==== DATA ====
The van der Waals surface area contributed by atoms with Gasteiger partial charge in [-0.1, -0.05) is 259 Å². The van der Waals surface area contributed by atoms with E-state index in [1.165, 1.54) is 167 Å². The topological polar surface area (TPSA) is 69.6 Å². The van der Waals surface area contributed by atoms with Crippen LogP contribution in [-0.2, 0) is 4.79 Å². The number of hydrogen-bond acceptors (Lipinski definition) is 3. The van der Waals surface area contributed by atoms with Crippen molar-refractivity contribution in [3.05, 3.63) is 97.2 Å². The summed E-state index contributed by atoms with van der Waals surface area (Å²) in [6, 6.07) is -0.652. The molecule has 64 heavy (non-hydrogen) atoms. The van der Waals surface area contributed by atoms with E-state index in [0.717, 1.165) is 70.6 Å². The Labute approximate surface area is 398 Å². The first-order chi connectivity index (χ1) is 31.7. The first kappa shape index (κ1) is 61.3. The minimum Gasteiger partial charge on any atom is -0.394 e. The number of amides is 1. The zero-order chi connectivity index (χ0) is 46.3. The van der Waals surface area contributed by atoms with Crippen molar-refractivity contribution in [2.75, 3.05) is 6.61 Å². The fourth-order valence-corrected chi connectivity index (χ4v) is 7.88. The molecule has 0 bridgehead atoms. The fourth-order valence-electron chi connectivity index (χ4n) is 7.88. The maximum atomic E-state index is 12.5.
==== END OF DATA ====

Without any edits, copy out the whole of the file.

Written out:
The van der Waals surface area contributed by atoms with Gasteiger partial charge in [-0.1, -0.05) is 259 Å². The van der Waals surface area contributed by atoms with E-state index in [1.165, 1.54) is 167 Å². The topological polar surface area (TPSA) is 69.6 Å². The van der Waals surface area contributed by atoms with Crippen LogP contribution in [-0.2, 0) is 4.79 Å². The number of hydrogen-bond acceptors (Lipinski definition) is 3. The van der Waals surface area contributed by atoms with Crippen molar-refractivity contribution in [3.05, 3.63) is 97.2 Å². The summed E-state index contributed by atoms with van der Waals surface area (Å²) in [6, 6.07) is -0.652. The molecule has 64 heavy (non-hydrogen) atoms. The van der Waals surface area contributed by atoms with E-state index in [0.717, 1.165) is 70.6 Å². The Labute approximate surface area is 398 Å². The first-order chi connectivity index (χ1) is 31.7. The first kappa shape index (κ1) is 61.3. The minimum Gasteiger partial charge on any atom is -0.394 e. The number of amides is 1. The zero-order chi connectivity index (χ0) is 46.3. The van der Waals surface area contributed by atoms with Crippen molar-refractivity contribution in [2.75, 3.05) is 6.61 Å². The fourth-order valence-corrected chi connectivity index (χ4v) is 7.88. The molecule has 0 bridgehead atoms. The fourth-order valence-electron chi connectivity index (χ4n) is 7.88. The maximum atomic E-state index is 12.5.